Maya Angelou once said, “it is time for parents to teach young people early on that in diversity there is beauty and there is strength.” This was not lost on my parents, and I’m eternally grateful to them for sharing this sentiment. I was told at a very young age that I should make friends with kids who are different from me and to be accepting of other cultures and religions. I shouldn’t focus on people’s flaws nor take advantage of anyone because of their flaws. Treating others as I would like to be treated was strongly emphasized and is the philosophical principle by which I strive to live.

As a kid, I tended to be part of the misfit crowd. I hung out with the super smart nerds, the weirdos, kids from lower socioeconomic status, and those of different minorities. I found solace in this group of misfits since they seemed to “get” me. They accepted me for who I was at a time when even I didn’t know who I was or how I was different. What I remember the most about our band of misfits is that everyone had their own unique perspective, and when we hung out in the lunchroom, we’d just share our thoughts. I don’t recall any fighting, nobody had a superiority complex, and no ideas or comments were stupid. It was a safe environment for us to share, with no judgement, and discuss our thoughts and personal experience. We had a blast together.

Later in high school, this same group started an arts publication, Free Spirit, a channel where we shared our ideas openly through editorial pieces, poetry, and art. This publication became the outlet for innovative thinking, and we encouraged others to participate outside of our misfit group – anyone could participate, and they did. This little xeroxed rag of a publication was a spark that shifted thinking, opened student minds, and freed us to be open to new ideas. Our school became known for innovative thinking, respect of others, and acceptance of differences. Diversity made our school stronger, and we stood out from the other schools in the area. We had an incredible sense of pride in that, and we all still do.

In tech, we work in a highly multicultural industry, and I believe it is that cultural diversity that helps to drive innovation. A group that is often not considered when we use the term multicultural is the LGBTQ+ community. This is a community shared by lesbian, gay, bisexual, transgender, and questioning individuals, as well as lesser-known identities, such as intersex, asexual, and pansexual or omnisexual. I’m proud to be part of the LGBTQ+ community. However, because of our differences, we are often misunderstood and feared instead of accepted for what we bring to the table.

Merriam-Webster defines culture as “the customary beliefs, social forms, and material traits of a racial, religious, or social group; also: the characteristic features of everyday existence (such as diversions or a way of life) shared by people in a place or time.” So, when considering diversity and multiculturalism, the LGBTQ+ culture is no different from any other. It is our way of life, including our values, customs, language, slang, and traditions. LGBTQ+ culture is reflected throughout our history, in our heritage, and in how we express ideas and creativity. We have strength in our perspectives, our experiences, and our backgrounds. With respect to Bazaarvoice, we represent a part of society shared by many of our clients and their customers, so having this perspective within our company is valuable.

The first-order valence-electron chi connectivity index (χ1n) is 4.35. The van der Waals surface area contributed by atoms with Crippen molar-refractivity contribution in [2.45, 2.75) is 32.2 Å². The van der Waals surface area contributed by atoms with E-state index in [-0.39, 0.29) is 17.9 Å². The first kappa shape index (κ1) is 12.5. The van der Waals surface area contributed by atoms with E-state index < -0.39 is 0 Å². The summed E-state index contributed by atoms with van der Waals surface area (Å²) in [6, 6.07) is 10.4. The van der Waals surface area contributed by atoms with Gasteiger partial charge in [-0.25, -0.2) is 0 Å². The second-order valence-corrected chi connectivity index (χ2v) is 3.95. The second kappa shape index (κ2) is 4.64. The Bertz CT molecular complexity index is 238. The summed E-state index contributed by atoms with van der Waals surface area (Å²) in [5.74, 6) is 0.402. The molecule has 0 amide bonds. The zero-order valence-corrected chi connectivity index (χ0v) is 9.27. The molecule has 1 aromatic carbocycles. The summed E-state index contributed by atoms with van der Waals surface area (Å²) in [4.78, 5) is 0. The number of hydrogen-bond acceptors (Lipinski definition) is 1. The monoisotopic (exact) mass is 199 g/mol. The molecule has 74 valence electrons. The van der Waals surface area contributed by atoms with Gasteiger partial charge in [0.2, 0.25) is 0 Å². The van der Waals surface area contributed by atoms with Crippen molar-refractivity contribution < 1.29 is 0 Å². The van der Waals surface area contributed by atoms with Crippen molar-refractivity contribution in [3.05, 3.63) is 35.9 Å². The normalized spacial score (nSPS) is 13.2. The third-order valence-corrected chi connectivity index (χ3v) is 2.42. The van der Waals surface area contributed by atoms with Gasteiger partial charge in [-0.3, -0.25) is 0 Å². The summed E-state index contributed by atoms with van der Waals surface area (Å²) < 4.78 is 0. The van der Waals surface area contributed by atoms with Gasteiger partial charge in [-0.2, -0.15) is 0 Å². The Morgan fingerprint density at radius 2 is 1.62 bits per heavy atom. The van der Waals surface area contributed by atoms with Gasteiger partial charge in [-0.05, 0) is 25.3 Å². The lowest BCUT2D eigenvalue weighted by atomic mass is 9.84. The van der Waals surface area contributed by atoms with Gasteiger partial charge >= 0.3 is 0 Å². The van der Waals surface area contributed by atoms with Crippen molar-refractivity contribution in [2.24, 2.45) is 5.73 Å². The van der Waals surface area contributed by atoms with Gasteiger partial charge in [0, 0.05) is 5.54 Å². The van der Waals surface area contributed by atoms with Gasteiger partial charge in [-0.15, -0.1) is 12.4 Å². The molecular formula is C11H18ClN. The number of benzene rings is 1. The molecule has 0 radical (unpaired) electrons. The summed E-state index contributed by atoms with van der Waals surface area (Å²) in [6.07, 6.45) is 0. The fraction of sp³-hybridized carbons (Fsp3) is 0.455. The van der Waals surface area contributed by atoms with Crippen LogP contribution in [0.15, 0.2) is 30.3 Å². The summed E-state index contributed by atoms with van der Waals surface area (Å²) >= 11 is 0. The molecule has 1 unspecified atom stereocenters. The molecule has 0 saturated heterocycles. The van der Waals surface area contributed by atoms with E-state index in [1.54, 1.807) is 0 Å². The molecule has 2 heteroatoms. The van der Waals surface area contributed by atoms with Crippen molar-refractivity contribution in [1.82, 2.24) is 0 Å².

I was employed at Amazon for over 12 years. They fully understand the value of diversity. They encouraged affinity groups, supported them with executive sponsors, and funded events and speakers. I was part of the group that started GLAmazon, the GLBTQ affinity group at Amazon, and the contributions made by that group were impressive. Why? Because our voices mattered, we were valued, and everyone was encouraged to participate. You have to solicit people’s voices, and you have to have intention behind why they should have a voice — a diverse culture doesn’t just happen.

With this previous experience behind me, I’m happy to announce a new affinity group at Bazaarvoice that I’ve started, b:out. This group has been set up to connect those in the LGBTQ+ community and to understand the networking opportunities at Bazaarvoice. I see this group starting with some focus on career advancement and professional development for its members and education, such as etiquette and awareness, for their coworkers. I’d like to explore ideas like mentoring programs and visible public service. I also would like the group to serve as a place where people new to the LGBTQ+ community, or those who are connected in some way, can come with questions or concerns regarding their children, friends, or relatives.

Leaders should recognize that hiring teams of people that all look the same, think the same, and act the same is not going to move the needle or drive innovation. As Maya Angelou reminds us: “in diversity there is beauty and there is strength”. This holds true in the workplace as well. If we aren’t listening to a wide variety of voices, we aren’t able to truly address the needs of our business or of the marketplace. With acceptance, tolerance, and inclusivity, we can share ideas without fear, recognize all employees for the value they bring, and create cultures of which we can be proud.

3 Responses to “The importance of LGBTQ+ inclusivity at work”

  1. Jennipher Judge

    Fantastic, needed and helpful. Thank you for this.

  2. Tina Cole

    This article is beautifully written and filled with compassion for all walks of life. Thank you Scottie! I wish Maya Angelou would have completed the statement; “In diversity there is beauty and there is strength.” With….In diversity there is beauty, strength, talent, love and compassion.

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